Cheryl Gwyn has not been afraid to ask tough questions of New Zealand’s spy agencies in her role as the country’s intelligence watchdog. In Newsroom’s ongoing Watchdogs series, she speaks to Sam Sachdeva about her past as a student activist, the value of Edward Snowden’s leaks, and the dangers of Donald Trump

Cheryl Gwyn is not afraid of long silences.

Contemplating a question about her work, the Inspector-General of Intelligence and Security is happy to let the seconds drag by as she contemplates precisely how to word her response.

That sense of rigour has been useful during her three years as the country’s intelligence watchdog, charged with overseeing the Government Communications Security Bureau (GCSB) and the NZ Security Intelligence Service (SIS).

The cloak and dagger nature of the spy world is a change of pace from Gwyn’s childhood spent milking cows on a small dairy farm just out of Whangarei.

With none of her family coming from a professional background, she says university was “my escape from the farm and from Whangarei”.

Studying law and politics at Auckland University, she became heavily involved in student politics, most notably joining the Socialist Action League.

While Gwyn is no longer a political activist, she is still “intensely interested” in politics.

“I feel withdrawal symptoms on the weekends when there’s no Trump porn available – apart from the random tweet – but I’m not alone in that.”

After working in Hawke’s Bay’s Whakatu freezing works for nearly six years, she decided it was time for a change of pace and took an investigating officer’s job at the Race Relations Commission.

The role reignited her interest in law: starting as “a somewhat elderly law clerk” at Chapman Tripp, she spent 15 years working for law firms before a master’s degree in public policy led her towards the public sector, where she ended up as the deputy solicitor-general.

When the inspector-general’s role came up, Gwyn says it seemed like “an obvious move”. She had spent some time working for the SIS and GCSB as a legal adviser, and knew the importance of holding them to account.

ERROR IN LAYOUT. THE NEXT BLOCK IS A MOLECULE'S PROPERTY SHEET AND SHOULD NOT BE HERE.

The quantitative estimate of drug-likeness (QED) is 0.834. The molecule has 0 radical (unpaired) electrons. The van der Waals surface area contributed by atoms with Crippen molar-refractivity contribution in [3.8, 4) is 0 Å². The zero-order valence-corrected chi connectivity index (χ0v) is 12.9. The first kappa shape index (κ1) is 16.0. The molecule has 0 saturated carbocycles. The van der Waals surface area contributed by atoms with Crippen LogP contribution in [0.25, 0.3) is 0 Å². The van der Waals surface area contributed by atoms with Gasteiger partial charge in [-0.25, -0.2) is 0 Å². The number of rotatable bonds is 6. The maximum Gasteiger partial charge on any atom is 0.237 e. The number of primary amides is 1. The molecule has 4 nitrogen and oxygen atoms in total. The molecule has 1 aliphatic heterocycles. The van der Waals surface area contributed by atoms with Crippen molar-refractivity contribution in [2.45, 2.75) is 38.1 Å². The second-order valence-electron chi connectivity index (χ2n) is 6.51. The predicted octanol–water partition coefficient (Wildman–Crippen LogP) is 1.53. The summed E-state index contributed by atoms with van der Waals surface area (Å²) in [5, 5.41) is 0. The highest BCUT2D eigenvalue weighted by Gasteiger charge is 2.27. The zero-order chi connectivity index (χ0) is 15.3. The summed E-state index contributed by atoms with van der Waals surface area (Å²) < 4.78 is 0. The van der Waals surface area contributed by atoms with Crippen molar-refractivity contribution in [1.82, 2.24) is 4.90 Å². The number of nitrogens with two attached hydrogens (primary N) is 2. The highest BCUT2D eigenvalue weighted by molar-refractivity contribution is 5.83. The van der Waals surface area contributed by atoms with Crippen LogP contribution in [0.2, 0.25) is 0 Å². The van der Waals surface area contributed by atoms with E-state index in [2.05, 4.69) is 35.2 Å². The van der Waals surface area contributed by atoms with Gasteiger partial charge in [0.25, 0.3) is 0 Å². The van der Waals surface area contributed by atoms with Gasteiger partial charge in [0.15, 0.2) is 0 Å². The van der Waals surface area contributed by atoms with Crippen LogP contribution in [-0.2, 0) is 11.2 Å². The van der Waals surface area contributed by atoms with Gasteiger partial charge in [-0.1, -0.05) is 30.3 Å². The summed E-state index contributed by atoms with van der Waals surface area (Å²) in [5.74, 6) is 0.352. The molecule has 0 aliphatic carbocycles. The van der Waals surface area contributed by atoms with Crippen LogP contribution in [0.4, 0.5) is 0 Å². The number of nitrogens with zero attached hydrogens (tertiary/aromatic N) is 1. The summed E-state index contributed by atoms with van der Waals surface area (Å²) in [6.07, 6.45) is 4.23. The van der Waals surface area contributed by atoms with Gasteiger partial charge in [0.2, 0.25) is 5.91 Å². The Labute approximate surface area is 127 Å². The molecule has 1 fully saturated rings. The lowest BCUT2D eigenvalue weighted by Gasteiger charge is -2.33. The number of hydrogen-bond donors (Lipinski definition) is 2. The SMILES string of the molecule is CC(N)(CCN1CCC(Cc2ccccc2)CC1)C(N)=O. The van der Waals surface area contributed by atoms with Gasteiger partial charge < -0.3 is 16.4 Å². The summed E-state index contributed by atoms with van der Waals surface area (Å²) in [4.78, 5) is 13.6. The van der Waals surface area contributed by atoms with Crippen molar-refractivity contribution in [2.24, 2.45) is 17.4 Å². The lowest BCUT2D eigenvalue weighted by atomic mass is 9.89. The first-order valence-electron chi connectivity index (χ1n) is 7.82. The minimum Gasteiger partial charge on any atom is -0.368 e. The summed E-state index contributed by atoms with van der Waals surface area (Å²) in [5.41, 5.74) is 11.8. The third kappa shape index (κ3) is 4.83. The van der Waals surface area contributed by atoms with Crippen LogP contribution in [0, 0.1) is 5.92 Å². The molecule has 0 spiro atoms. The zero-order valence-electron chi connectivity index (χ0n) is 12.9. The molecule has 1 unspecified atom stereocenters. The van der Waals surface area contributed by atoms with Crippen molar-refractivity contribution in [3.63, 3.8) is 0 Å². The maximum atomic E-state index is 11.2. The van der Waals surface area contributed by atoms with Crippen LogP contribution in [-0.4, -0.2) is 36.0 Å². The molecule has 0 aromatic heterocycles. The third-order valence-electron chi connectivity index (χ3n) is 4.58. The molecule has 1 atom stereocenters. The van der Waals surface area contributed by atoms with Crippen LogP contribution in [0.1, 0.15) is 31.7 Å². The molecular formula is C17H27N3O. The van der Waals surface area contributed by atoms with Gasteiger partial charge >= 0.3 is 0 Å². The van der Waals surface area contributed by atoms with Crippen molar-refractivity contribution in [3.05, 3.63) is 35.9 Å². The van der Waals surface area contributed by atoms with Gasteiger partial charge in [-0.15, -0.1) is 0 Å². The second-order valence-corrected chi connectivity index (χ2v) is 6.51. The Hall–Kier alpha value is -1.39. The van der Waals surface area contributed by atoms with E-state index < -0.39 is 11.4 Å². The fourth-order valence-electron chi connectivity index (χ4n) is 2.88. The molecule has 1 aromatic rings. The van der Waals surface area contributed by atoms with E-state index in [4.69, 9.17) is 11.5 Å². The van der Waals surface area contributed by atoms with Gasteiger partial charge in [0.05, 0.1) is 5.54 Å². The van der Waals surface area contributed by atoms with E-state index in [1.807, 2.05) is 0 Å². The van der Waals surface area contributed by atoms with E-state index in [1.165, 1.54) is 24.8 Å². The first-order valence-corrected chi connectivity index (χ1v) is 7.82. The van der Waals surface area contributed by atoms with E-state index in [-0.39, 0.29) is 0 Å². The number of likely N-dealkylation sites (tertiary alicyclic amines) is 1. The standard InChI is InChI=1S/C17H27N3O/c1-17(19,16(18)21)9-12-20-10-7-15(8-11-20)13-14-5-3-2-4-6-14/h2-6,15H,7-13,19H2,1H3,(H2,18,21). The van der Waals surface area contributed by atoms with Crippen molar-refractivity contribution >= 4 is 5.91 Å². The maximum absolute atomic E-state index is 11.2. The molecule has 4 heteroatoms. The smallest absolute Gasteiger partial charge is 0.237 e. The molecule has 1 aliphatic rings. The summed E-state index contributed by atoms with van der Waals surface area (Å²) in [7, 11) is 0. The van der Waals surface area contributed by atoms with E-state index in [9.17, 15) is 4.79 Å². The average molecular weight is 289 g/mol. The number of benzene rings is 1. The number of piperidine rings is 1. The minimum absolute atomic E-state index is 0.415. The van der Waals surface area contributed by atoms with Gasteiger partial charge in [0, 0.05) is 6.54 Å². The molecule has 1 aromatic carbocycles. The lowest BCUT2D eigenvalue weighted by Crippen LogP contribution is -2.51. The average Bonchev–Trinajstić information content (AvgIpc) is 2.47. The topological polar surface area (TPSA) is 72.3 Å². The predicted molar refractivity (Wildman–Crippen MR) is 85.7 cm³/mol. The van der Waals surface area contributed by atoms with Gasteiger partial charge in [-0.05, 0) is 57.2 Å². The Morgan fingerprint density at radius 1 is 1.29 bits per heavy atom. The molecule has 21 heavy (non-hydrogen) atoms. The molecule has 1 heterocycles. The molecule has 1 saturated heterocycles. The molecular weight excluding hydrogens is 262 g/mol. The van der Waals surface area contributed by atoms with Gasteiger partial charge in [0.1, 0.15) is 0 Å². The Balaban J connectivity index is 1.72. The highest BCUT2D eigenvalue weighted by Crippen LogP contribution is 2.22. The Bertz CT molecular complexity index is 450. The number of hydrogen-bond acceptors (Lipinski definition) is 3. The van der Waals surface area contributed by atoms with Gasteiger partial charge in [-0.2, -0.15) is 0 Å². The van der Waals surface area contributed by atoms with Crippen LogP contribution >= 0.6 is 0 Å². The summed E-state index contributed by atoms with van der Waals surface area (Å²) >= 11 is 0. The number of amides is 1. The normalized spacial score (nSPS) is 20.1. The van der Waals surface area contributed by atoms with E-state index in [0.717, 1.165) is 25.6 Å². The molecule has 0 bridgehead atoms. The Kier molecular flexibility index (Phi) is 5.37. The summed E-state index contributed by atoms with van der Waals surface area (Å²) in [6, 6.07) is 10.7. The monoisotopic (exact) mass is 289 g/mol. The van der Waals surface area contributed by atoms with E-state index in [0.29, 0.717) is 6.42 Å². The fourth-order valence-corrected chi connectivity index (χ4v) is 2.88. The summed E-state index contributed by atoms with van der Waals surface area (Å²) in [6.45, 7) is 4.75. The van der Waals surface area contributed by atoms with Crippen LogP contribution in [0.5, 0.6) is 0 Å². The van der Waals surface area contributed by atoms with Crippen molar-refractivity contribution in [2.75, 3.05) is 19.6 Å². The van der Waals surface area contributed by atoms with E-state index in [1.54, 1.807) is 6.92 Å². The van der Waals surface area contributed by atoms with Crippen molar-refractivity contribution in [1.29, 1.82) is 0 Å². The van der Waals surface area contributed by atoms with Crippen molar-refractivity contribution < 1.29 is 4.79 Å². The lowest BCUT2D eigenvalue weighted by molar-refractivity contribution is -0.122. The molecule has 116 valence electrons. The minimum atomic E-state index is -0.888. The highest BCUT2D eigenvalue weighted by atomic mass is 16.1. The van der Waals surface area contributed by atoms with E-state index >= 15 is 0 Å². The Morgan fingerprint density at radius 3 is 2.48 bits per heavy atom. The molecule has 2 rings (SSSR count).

“What the agencies do is circumscribed by law, but virtually never scrutinised by the courts, seldom open to public scrutiny, and so I think having some person or body who can conduct that scrutiny on behalf of the public is a really, really important role.”

IGIS role

There are a number of strands to Gwyn’s role.

She receives complaints about the SIS or GCSB from members of the public and current or former staff: while there are relatively few, and some are individually focused, others can reveal “systemic issues” that turn into larger pieces of work.

Most of her office’s time is spent reviewing “pretty much everything that both agencies do”, reviewing their actions for both lawfulness and propriety.

Her team looks at every single intelligence and interception warrant signed off by a minister for the agencies, making sure they meet the legal requirements and that a proper case has been made for the use of what are highly intrusive powers.

“Will the intelligence they gather actually justify the intrusion on someone’s privacy? What have they done to make sure it doesn’t impact on third parties? All of those sorts of questions we look at with every warrant that’s issued to the agencies, so that’s a steady stream of work for us.”

That work feeds into an annual process where Gwyn pronounces whether the compliance systems of the GCSB and SIS are sound: last year, she signed off on the GCSB’s safeguards but said the SIS still had further work to do.